Sunday, March 2, 2008

Broccoli Trees and Purple Cabbages


Raised Bed Garden in Winter

Today I spent most of my day in one of my vegetable gardens. My biggest raised bed vegetable garden to be exact. It’s a 16 x 8 foot raised bed that my partner Jack and I built about 9 years ago out of redwood boards, salvaged grape stakes and lots of chicken wire. It has actually been rebuilt since then, but that’s a story for another day.

Anyway, as you can see from the photo above, my garden was a mess! Mostly due to my own neglect, but also just because it is winter time. So I spent my day today pulling out the plants that remained from last season, which consisted of overgrown broccoli “trees” and some odd looking purple cabbages. I gathered whatever looked humanly edible into my harvest basket, brought it inside and let it soak in some cool water to remove any soil, dust or possible bugs. I plan to go into my kitchen and turn the broccoli and some of the cabbage into a veggie stir fry dinner as soon as I finish posting this blog entry.

The rest of the vegetation consisted of full blooming yellow broccoli flowers, some grungy looking broccoli and cabbage leaves and their overgrown and very fibrous hard stems and roots. The flowers and some of the leaves became snacks for my hens to munch on all afternoon, and the rest became contributions to my garden compost pile. I really enjoy that there is no waste. Everything gets used for a productive purpose.

So you see the “before” picture above with the broccoli trees, but I didn’t take an “after” shot because it would have been too boring. It looks like a raised bed filled with garden soil and some green weeds now. Not very exciting.

I’ll write more about building and using my raised bed gardens some other day. They work really well around here to grow veggies in and to keep the critters out.

Now, off to my kitchen to make that stir fry dinner…I am hungry after all of that work!



© Copyright 2008 Mountain Harvest Basket

3 comments:

Farmgirl_dk: said...

Wow - from the height of that fencing around your garden bed, I'm guessing that deer, even possibly elk, pay frequent visits to your area?

I really want to plant a garden this year, but the garden patch (maybe a bit bigger than your raised bed) that I want to use is completely open. So open, in fact, that it's not worth the effort to plant it unless I take the time to fence it in...between the deer, the elk, the rabbits and the racoon..they will have a feast unless I erect about an 8' barrier between them and my growing green stuff. Sigh...another project that I have *no* experience with - I don't even know where to start!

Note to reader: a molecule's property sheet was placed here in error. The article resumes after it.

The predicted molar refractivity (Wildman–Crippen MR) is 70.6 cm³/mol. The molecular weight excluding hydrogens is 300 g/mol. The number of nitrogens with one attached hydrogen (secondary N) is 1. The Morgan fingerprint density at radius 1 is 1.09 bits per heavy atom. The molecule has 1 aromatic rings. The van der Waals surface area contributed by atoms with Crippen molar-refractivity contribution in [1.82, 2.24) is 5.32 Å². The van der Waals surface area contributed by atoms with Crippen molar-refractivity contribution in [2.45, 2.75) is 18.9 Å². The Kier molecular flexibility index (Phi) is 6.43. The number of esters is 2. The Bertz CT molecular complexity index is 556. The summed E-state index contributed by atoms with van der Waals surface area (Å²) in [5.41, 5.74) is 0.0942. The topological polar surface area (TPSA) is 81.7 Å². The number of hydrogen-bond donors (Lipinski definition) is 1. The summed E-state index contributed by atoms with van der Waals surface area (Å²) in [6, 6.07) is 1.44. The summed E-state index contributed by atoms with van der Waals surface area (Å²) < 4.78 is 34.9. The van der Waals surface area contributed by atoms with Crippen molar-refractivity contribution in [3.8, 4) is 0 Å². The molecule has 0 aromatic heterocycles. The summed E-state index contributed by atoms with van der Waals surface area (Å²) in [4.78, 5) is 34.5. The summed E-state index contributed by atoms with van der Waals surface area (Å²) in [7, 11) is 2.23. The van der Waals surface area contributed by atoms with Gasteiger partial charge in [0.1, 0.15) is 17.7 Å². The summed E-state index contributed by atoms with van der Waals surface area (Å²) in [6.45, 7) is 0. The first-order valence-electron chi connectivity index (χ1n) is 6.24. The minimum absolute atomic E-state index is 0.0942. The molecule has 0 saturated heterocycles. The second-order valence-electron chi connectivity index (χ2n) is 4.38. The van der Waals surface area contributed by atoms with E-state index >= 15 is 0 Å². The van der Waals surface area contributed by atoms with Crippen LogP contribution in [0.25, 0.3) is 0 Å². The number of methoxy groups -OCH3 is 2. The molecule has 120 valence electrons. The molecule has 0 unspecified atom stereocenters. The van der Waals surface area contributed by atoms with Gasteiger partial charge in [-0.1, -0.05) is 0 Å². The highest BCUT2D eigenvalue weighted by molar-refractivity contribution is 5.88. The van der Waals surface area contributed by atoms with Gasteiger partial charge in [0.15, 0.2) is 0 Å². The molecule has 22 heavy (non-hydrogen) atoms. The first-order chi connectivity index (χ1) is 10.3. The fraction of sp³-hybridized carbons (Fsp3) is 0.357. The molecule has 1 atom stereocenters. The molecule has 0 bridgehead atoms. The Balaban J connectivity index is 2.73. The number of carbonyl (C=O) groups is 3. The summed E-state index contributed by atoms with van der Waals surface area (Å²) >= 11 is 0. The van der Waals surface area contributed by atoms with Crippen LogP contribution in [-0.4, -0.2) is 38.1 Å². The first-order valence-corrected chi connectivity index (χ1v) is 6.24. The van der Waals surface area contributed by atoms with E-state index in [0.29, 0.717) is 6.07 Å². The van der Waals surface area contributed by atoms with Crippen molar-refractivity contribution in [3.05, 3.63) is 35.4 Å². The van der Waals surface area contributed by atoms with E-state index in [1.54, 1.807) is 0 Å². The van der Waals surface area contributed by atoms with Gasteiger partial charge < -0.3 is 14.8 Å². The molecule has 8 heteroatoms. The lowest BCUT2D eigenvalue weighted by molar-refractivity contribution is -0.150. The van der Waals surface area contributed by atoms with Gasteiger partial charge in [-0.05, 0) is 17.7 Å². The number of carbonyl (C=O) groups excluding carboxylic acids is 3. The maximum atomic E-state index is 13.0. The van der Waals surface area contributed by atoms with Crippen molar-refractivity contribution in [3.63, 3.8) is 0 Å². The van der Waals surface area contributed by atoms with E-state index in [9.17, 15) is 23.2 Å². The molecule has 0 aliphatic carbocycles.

How'd your stirfry turn out?

Farmer Jen said...

Hi Danni,

The stir fry turned out very tasty. Funny that you asked, I snapped a photo of it cooking in the skillet thinking that I may post it in my blog later. See the additional post for today for the photo.

We have no elk here but we definitely have plenty of deer. Also rabbits, squirrels, chipmunks, birds, gophers etc. They all like to eat the vegetables, fruit and some flowers too. Our deer can jump quite high, so a 7-8 ft fence is usually required to keep them out.

I have two main garden areas that are fenced. They both have raised beds, but are of two different designs. The one in the photo is a large raised bed with wood & chicken wire removable panels attached to the bed frame. I open a panel to get inside to work in the garden and then close it when I am done to keep the deer and rabbits out. The garden has wire mesh under the soil to keep the gophers from coming in from the bottom.

Gardening in a forested area can definitely be a challenge, but please don't let it overwhelm you. You will do fine! Just start small at first and your knowledge will grow as your garden grows. You'd be surprised at the large quantity of veggies that you can harvest from a small garden space, especially a raised bed. One year I got 96 pounds of tomatoes(plus a lot of other veggies)from that same raised bed that you see in the photo.

The raised bed is good for critter control and it also holds the good soil and compost in place so that the irrigation and the rains don't wash it all away. It also raises the plants up from the ground a bit so they are easier for the gardener to reach them without bending over so far.

I can recommend many good gardening books. Justlet me know that you are interested. My gardens are grown organically (not certified, but still organic)with no chemicals and usually from organic seed when I can get it.

I love my garden! It can be a lot of work sometimes, but the rewards are wonderful. It feeds my soul as as well as my body.

Start small Danni, but do grow a garden . Even if it's just a couple of tomato plants in a 1/2 wine barrel with some chicken wire around it.

Hardware Bob said...

You reminded me that I have some preparation work due on my own little garden along the fence.

I'll need some help from the expert again to plan my garden, hopefully you can work me in and advise me.

I noticed the robins are everywhere this morning, a strong sense of Springtime is in the air, and I believe a family is now using my bird house. This is my favorite time of the year.

I enjoyed your posting on the garden and yummy looking stir fry. Looks like I'll be pulling weeds this week.